coastal survival edible mangrove snail

Friday, September 15, 2017

Jungle survival: drinkable water from stalactites

You can get drinkable water from stalactites. If the water is flowing 'around' the stalactite, don't drink it, but if it's coming through, it's being filtered by the limestone. Some quality water filters are made from limestone.

jungle survival drinking water from stalactites
Clean drinking water from stalactite

Sunday, August 27, 2017

Jungle Survival newsletter

Check out our newest newsletter.  It features Phang Nga Province hiking trips that also include jungle survival skills training if you so desire.  

We are also now offering a coastal survival day course on Koh Yao Noi in stunning Phang Nga Bay.  Click here

Thailand jungle hiking tours
Creek hiking in beautiful Phang Nga Province

Wild edible fruit from Phang Nga Province Thailand
Wild edible fruit from Phang Nga Province

Friday, August 25, 2017

Thailand Camping Trip on a Creek

When the dry season arrives (November through April), we'll offer a two-day jungle hike in Phang Nga Province that includes camping by a lovely creek. There will be jungle survival skills training included if you wish. 

There is a LOT of wild edible food in the jungle here, so we'll sample things that are not rare (that are common and wouldn't be harmful to the environment to take).

Click here for more jungle hiking information


Thailand jungle hiking tour
Easy hiking along a beautiful jungle creek

Trekking in Thailand
There are some parts of the creek that you hike around.

Trekking in Thailand jungle
Easy trekking on a lovely jungle creek

Thailand wild edible fruit Ma Fai
Ma Fai edible jungle fruit

Thursday, August 24, 2017

Thailand Leaf Insect

Leaf Insect (family Phylliidae) found on a hike in Phang Nga Province.

Leaf insect image

Wednesday, August 23, 2017

Phang Nga Province hiking and survival tours

I put a few Phang Nga Province hiking/jungle survival trips on our scheduled trips page, but I can add more. Anytime I've got at least two guests (and a guide available), I can run this trip.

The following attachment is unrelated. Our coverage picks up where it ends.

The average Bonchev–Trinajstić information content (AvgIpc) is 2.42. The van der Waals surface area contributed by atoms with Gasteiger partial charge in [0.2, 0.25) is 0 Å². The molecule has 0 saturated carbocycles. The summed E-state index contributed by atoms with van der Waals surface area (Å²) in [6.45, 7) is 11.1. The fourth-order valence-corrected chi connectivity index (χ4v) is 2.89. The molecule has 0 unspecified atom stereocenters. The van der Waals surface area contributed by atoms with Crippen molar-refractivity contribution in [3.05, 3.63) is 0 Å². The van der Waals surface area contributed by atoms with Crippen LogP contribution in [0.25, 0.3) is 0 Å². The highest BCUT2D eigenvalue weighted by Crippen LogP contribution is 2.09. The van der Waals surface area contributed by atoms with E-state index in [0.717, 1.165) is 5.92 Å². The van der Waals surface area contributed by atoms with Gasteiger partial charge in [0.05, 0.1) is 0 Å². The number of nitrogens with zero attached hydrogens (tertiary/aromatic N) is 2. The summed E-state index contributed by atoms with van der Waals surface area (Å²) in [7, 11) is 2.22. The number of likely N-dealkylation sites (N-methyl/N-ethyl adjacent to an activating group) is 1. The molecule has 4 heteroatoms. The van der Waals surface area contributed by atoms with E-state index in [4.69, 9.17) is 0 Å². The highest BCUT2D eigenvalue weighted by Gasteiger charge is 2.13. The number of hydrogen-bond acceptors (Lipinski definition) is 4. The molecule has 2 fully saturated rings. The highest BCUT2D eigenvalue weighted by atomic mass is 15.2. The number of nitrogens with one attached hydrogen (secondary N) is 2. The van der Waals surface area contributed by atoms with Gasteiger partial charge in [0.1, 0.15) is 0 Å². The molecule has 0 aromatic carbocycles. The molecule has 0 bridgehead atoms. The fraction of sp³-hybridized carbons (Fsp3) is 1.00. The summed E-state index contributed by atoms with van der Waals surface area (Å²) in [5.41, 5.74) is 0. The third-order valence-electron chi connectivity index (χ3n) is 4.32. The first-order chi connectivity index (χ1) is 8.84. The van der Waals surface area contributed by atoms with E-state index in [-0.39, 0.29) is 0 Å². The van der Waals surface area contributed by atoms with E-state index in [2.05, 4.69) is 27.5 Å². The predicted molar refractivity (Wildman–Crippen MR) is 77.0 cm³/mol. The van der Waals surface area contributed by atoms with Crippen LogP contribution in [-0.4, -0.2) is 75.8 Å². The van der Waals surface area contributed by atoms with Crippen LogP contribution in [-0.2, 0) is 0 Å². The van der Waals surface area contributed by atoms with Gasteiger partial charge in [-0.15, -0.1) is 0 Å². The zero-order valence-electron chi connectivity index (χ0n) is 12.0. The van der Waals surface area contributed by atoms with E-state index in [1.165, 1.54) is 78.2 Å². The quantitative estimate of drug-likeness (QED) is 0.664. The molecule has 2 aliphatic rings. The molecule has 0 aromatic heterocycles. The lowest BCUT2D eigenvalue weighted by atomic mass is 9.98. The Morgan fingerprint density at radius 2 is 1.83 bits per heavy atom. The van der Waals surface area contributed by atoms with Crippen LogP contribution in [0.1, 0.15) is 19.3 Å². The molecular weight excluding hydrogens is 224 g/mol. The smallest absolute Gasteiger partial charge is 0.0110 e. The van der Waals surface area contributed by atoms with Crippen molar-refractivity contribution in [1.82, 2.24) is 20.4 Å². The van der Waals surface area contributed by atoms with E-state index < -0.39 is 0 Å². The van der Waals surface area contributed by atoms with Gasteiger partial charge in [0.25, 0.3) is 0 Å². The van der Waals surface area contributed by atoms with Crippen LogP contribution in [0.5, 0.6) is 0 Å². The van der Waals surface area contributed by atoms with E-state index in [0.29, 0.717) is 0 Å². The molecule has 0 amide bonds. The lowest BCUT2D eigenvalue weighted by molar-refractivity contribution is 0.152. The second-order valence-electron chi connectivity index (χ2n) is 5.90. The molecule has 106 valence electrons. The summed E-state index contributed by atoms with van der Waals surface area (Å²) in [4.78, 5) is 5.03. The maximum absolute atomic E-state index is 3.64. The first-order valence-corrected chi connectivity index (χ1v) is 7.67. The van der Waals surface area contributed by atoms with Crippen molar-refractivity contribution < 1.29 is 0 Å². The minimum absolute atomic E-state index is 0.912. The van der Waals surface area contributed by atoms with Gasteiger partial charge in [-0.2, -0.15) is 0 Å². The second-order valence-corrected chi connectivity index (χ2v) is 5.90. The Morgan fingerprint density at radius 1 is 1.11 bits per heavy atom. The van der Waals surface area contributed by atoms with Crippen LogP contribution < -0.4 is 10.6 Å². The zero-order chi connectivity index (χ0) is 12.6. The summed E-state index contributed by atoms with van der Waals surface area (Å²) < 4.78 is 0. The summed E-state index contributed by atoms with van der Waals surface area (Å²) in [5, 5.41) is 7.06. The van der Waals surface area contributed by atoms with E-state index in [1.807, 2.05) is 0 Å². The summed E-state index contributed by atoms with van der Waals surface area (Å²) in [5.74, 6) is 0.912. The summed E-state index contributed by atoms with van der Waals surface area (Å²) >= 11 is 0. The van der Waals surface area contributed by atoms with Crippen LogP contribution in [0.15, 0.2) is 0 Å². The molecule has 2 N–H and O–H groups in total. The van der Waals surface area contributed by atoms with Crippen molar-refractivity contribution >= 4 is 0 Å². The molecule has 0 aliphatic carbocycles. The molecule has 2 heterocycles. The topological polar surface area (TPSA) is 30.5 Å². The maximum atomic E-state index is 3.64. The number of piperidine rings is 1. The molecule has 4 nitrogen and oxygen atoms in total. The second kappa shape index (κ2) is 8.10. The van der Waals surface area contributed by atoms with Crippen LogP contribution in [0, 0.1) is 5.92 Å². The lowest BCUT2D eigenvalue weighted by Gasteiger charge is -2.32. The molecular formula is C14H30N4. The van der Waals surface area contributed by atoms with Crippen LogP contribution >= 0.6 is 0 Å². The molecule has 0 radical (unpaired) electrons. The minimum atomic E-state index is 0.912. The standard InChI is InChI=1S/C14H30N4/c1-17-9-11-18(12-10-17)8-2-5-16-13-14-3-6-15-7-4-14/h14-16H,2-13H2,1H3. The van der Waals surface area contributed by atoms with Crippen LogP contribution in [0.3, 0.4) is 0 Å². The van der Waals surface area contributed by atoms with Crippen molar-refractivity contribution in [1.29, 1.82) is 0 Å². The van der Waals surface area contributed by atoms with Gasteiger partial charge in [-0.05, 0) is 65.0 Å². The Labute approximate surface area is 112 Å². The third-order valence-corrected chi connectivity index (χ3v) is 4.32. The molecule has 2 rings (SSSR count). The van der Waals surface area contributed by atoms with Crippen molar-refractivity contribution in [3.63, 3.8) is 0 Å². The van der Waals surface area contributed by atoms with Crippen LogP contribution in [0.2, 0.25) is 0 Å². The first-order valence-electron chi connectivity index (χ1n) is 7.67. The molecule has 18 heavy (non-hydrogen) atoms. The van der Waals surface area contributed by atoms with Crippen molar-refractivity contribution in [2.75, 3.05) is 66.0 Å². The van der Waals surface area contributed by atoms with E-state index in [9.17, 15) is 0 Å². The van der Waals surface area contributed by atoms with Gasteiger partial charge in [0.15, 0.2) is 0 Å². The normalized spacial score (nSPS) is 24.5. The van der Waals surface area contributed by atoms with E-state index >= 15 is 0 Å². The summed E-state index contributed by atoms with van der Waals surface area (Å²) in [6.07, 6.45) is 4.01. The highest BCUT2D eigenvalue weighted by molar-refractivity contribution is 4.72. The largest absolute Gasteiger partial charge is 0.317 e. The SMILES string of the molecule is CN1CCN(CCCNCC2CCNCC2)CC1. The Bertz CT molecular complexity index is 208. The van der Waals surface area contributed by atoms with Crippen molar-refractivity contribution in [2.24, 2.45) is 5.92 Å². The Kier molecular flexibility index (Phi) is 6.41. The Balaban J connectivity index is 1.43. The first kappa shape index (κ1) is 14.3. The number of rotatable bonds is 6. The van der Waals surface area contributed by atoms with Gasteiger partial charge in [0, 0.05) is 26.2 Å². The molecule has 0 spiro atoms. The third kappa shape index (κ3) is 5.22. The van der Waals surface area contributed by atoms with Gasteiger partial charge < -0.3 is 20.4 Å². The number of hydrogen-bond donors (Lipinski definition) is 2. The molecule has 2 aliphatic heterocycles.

The jungle in Phang Nga Province rivals that of Khao Sok. The creeks and waterfalls are just as stunning. There are fewer animals, but there are still some.

We've seen some interesting stuff over the years... a beautiful python, a Pangolin, and we found a Great Argus tail feather. We've heard plenty of cool birds and monkeys as well. Check out the many route options


Thailand waterfall hiking trail


Wednesday, June 28, 2017

Wild ginger soap and shampoo

Squeeze these ginger bulbs (Costus spicatus) to make a natural soap or shampoo. It's actually fairly common and easy to find in the jungle.

Wild ginger soap and shampoo
Wild ginger soap and shampoo

Tuesday, June 27, 2017

Natural fire starter - Kapok tree pods

It's Kapok season (genus Ceiba) again. This is, in my opinion, the absolute best natural fire starting material available in the jungle. It doesn't stay lit very long, but it catches very easily and puts out good flames. You have to have something else ready, like grass, as soon as you get a flame as this only lasts a few seconds.

Of course, you can always make a massive pile so it burns a bit longer. You can also split the pod in half and burn it in the pod. If the pod is dry, it should burn nicely too.

survival campfire natural fire starter material
Kapok for starting a fire

Sunday, June 25, 2017